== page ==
14 “Typical” Particle Detector

15 A bit more on quarks 6 different kinds of quarks.
Matter is composed mainly of up quarks and down quarks bound in the nuclei of atoms. The masses vary dramatically (from ~0.005 to 175 [GeV/c2]) Why is matter made only of up & down quarks ? This will be answered later! Mass [GeV/c2] Gold atom Silver atom Proton Recall that the unit [GeV/c2] is a unit of mass. E= m c2

16 Anti-particles too ! We also know that every particle has a corresponding antiparticle! That is, there are also 6 anti-quarks, they have opposite charge to the quarks. So, the full slate of quarks are: Quarks Q= +2/3 Q= -1/3 Particle Q= -2/3 Q= +1/3 Anti- Particle

17 Protons & Neutrons To make a proton: We bind 2 up quarks of Q = +2/3 and 1 down quark of Q = -1/3. The total charge is /3 + 2/3 + (-1/3) = +1 ! To make a neutron: We bind 2 down quarks of Q= -1/3 with 1 up quark of Q = +2/3 to get: (-1/3) + (-1/3) + (2/3) = 0 !

18 Wow, I’m somebody… I’m a Baryon!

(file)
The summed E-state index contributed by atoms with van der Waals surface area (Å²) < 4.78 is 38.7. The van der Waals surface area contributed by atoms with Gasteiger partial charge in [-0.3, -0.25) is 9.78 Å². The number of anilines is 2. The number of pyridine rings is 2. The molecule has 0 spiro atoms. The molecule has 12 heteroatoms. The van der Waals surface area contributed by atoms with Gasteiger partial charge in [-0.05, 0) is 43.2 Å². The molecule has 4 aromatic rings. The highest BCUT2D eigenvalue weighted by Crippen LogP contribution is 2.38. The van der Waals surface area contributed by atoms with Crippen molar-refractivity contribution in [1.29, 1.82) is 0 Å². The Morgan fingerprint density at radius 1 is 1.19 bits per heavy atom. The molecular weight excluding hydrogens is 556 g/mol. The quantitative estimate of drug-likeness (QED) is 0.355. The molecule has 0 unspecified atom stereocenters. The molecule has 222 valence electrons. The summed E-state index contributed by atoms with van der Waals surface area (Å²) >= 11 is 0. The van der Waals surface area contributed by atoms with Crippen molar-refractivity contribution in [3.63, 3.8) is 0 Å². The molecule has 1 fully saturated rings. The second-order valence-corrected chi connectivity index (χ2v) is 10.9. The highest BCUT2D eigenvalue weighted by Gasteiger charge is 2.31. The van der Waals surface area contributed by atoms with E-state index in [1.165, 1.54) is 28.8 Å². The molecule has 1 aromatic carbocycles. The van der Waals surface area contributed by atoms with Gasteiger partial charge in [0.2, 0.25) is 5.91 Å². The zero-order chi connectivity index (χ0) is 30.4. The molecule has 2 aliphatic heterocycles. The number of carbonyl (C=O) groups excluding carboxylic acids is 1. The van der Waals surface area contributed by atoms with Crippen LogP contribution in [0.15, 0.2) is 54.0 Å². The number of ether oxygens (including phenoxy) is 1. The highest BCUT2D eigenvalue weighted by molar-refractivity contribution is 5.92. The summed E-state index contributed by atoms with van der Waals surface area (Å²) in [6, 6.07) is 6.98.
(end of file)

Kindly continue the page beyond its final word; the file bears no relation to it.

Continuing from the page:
BARYONS The forces which hold the protons and neutrons together in the nucleus are VERY strong. Protons and neutrons are among a class of particles called “hadrons” (Greek for strong). Hadrons interact very strongly! Baryons are hadrons which contain 3 quarks (no anti-quarks). Anti-baryons are hadrons which contain 3 anti-quarks (no quarks). Wow, I’m somebody… I’m a Baryon! Me too, me too…

19 Are there baryons other than protons and neutrons?
Good question, my dear Watson… The answer is a resounding YES ! Other quarks can combine to form other baryons. For example: u s d This combination is called a Lambda baryon, or L0 for short What is the charge of this object? u This combination is called a Delta baryon, or D++ for short What’s this one’s charge?

20 Let’s make baryons! Quark up down strange Charge Q +2/3 -1/3 -1/3 Mass
~5 [MeV/c2] ~10 [MeV/c2] ~200 [MeV/c2] u u u d d d s s s Note: The neutron can be turned into a proton by simply replacing a “d” quark by a “u” quark! Proton Neutron u u d d u d In all cases, you will see that I have given the quarks inside baryons the colors red, green, and blue. This is because quarks also have an intrinsic “color charge”, or simply “color” for short. We will get into this in more detail later when we discuss the strong interaction. For now, assume that all baryons must have 1 RED, 1 GREEN and 1 BLUE quark. Taken together, the RED, GREEN, and BLUE produce an object which has no color (ie., it’s colorless). This is the same idea as the visible light be composed of the full spectrum of colors in the rainbow. Q = +1 M=938 MeV/c2 Q = 0 M=940 MeV/c2